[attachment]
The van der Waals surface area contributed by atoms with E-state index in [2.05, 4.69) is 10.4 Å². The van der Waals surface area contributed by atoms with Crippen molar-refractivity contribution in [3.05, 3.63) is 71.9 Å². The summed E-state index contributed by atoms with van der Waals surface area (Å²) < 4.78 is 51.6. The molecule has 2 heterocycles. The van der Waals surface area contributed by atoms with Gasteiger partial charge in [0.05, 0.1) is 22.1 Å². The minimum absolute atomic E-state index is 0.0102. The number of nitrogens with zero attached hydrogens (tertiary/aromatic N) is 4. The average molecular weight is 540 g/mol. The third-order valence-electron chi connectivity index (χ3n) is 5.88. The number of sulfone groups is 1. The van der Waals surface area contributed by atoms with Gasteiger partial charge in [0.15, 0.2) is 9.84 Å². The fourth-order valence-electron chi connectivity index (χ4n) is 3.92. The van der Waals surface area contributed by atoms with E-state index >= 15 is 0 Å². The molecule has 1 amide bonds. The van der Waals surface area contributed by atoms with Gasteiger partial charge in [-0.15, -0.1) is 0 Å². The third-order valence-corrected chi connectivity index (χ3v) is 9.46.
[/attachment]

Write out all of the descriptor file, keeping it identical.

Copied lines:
The van der Waals surface area contributed by atoms with E-state index in [2.05, 4.69) is 10.4 Å². The van der Waals surface area contributed by atoms with Crippen molar-refractivity contribution in [3.05, 3.63) is 71.9 Å². The summed E-state index contributed by atoms with van der Waals surface area (Å²) < 4.78 is 51.6. The molecule has 2 heterocycles. The van der Waals surface area contributed by atoms with Gasteiger partial charge in [0.05, 0.1) is 22.1 Å². The minimum absolute atomic E-state index is 0.0102. The number of nitrogens with zero attached hydrogens (tertiary/aromatic N) is 4. The average molecular weight is 540 g/mol. The third-order valence-electron chi connectivity index (χ3n) is 5.88. The number of sulfone groups is 1. The van der Waals surface area contributed by atoms with Gasteiger partial charge in [0.15, 0.2) is 9.84 Å². The fourth-order valence-electron chi connectivity index (χ4n) is 3.92. The van der Waals surface area contributed by atoms with E-state index >= 15 is 0 Å². The molecule has 1 amide bonds. The van der Waals surface area contributed by atoms with Gasteiger partial charge in [-0.15, -0.1) is 0 Å². The third-order valence-corrected chi connectivity index (χ3v) is 9.46.